Chances are that when most Ventura County residents think of Camarillo and Oxnard Airports, they think of current operations made up of mostly flight training, private jets, and businesses including Golden West Jet Center, Aspen Helicopters, Cloud Nine and the Waypoint Café just to name a few. Mixed in are likely memories of when Camarillo Airport was an Air Force base through the 1960s, or when Oxnard Airport’s terminal was bustling with commercial travelers. There are likely even memories of the critical part Oxnard Airport played for the Army Air Corps and Navy during World War II.
What many arguably don’t know is that the role of both airports extends well beyond traditional operations and into the realm of national non-profit organizations that focus on environmental conservation, life-changing flights to medical appointments, and animal rescue and sheltering – all made possible by locally based pilots who volunteer their time, fuel, and planes to conduct missions aimed at making a difference.
Among those pilots is Al Cossey, a Ventura County resident based at Camarillo Airport. Cossey is one of 348 active command pilots for the California-South Wing of Angel Flight West, a non-profit organization based out of Santa Monica Airport. Over the last 40 years, Angel Flight West has provided safe and accessible transportation to more than 20,000 individuals needing assistance to and from medical appointments and other destinations at no charge. The organization was originally established by volunteer pilots looking for a way to give back. Initially recognized as the American Medical Support Flight Team, the organization merged with Angel Flight, a nationally based non-profit, and has completed 3,600 missions this year alone. This month, the organization will mark is 100,000th flight since its inception in the 1980s.
“There are 12 separate wings and of the 12 wings, the California-South Wing is the largest and most active,” Cossey said. “We might be based in Southern California, but we will fly anywhere that is needed.”
Made up of volunteer pilots, Angel Flight focuses its work on ambulatory patients with no other means of transportation to medical appointments, including surgeries, chemotherapy, burn care, and transplants. There are missions for children with severe burn scars headed to summer camps with other kids who have been through the same trauma. It’s a place they feel safe, Cossey said. And there are missions with urgent blood donations. The scope of work is nearly endless.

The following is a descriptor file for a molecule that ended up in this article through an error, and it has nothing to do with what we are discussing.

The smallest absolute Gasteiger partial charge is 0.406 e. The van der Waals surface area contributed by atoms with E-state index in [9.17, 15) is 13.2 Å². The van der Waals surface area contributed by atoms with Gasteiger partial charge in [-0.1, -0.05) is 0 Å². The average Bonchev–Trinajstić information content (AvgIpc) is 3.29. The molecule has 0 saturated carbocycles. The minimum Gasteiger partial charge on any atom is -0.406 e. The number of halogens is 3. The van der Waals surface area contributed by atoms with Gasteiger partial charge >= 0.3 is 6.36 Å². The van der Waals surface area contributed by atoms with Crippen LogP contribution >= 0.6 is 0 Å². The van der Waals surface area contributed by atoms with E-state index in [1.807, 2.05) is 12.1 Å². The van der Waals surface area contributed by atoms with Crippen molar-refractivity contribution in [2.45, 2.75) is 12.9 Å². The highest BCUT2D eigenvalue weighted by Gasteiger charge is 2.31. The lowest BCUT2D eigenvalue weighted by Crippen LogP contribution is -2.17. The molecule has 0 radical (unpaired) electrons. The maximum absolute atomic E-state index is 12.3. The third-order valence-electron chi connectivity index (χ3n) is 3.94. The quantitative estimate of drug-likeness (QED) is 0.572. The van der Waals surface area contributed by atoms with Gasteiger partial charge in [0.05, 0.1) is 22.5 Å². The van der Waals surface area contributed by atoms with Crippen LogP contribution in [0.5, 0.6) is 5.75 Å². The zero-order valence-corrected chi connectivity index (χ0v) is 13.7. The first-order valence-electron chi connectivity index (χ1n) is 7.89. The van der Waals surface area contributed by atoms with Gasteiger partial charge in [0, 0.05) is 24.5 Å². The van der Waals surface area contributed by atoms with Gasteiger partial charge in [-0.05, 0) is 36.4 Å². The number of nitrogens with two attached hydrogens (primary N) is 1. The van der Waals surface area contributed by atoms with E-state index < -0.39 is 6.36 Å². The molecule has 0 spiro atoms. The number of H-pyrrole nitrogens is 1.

“It was developed to fill a need,” Cossey said. “All pilots are volunteers who believe wholeheartedly in the purpose of every mission. The original founders credited the decision to not reimburse volunteer pilots for expenses as a major contributor to assuring that those joining the organization did it for the right reason – to serve.”
Cossey added that missions were initially based on requests from hospital administrators or medical professionals, a requirement that has changed over time. Individual patients may now request their own flights, but medical documentation is still required to verify the need. Once scheduled, a volunteer known as a “Ground Angel” picks the client up from their home to take them to their destination airport. A volunteer “Command Pilot” then flies them to their requested airport where a second “Ground Angel” picks them up to take them to their appointment.
What happens when weather is a problem or pilots aren’t available? Angel Flight West has an established partnership with Alaskan and Southwest Airlines and tickets are available for those in need. Additionally, if a “Ground Angel” isn’t available, Angel Flight schedules and pays for ground transportation such as Uber or Lyft to and from the airport.
Cossey flies a handful of missions monthly in his Cessna 182 and noted that “Many pilots fly repeated missions with the same patients and get to know them well. There is an established rapport, and when we receive updates on clients, including those who have passed, well, it hits us hard and reminds us why we’re there.”
He continued, “You’re saving lives – human lives. And I can’t think of anything more meaningful than that.”
For more information or to learn how to get involved, visit angelflightwest.org.